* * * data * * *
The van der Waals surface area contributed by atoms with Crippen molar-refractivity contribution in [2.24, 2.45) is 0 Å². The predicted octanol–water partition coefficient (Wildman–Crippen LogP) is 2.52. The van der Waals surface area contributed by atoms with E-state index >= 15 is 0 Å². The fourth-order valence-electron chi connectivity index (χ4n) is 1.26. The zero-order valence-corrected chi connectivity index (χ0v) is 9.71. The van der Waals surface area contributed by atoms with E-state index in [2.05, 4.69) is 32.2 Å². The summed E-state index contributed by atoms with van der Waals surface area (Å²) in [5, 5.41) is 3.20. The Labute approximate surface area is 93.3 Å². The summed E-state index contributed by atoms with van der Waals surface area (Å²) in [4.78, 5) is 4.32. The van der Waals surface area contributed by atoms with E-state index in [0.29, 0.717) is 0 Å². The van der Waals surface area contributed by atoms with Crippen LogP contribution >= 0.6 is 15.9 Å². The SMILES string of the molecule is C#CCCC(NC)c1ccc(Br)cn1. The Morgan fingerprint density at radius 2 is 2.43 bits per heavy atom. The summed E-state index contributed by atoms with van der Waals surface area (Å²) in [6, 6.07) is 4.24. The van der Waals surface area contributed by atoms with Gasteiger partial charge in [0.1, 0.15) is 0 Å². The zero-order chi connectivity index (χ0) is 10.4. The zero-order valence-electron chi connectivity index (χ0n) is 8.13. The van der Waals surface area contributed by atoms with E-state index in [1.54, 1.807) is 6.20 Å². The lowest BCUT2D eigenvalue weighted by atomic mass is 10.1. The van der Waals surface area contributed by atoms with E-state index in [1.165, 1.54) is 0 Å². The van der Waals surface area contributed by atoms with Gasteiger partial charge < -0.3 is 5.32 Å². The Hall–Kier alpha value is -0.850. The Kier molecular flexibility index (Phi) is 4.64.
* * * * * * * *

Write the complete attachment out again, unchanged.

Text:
The van der Waals surface area contributed by atoms with Crippen molar-refractivity contribution in [2.24, 2.45) is 0 Å². The predicted octanol–water partition coefficient (Wildman–Crippen LogP) is 2.52. The van der Waals surface area contributed by atoms with E-state index >= 15 is 0 Å². The fourth-order valence-electron chi connectivity index (χ4n) is 1.26. The zero-order valence-corrected chi connectivity index (χ0v) is 9.71. The van der Waals surface area contributed by atoms with E-state index in [2.05, 4.69) is 32.2 Å². The summed E-state index contributed by atoms with van der Waals surface area (Å²) in [5, 5.41) is 3.20. The Labute approximate surface area is 93.3 Å². The summed E-state index contributed by atoms with van der Waals surface area (Å²) in [4.78, 5) is 4.32. The van der Waals surface area contributed by atoms with E-state index in [0.29, 0.717) is 0 Å². The van der Waals surface area contributed by atoms with Crippen LogP contribution >= 0.6 is 15.9 Å². The SMILES string of the molecule is C#CCCC(NC)c1ccc(Br)cn1. The Morgan fingerprint density at radius 2 is 2.43 bits per heavy atom. The summed E-state index contributed by atoms with van der Waals surface area (Å²) in [6, 6.07) is 4.24. The van der Waals surface area contributed by atoms with Gasteiger partial charge in [0.1, 0.15) is 0 Å². The zero-order chi connectivity index (χ0) is 10.4. The zero-order valence-electron chi connectivity index (χ0n) is 8.13. The van der Waals surface area contributed by atoms with E-state index in [1.54, 1.807) is 6.20 Å². The lowest BCUT2D eigenvalue weighted by atomic mass is 10.1. The van der Waals surface area contributed by atoms with E-state index in [1.165, 1.54) is 0 Å². The van der Waals surface area contributed by atoms with Gasteiger partial charge < -0.3 is 5.32 Å². The Hall–Kier alpha value is -0.850. The Kier molecular flexibility index (Phi) is 4.64.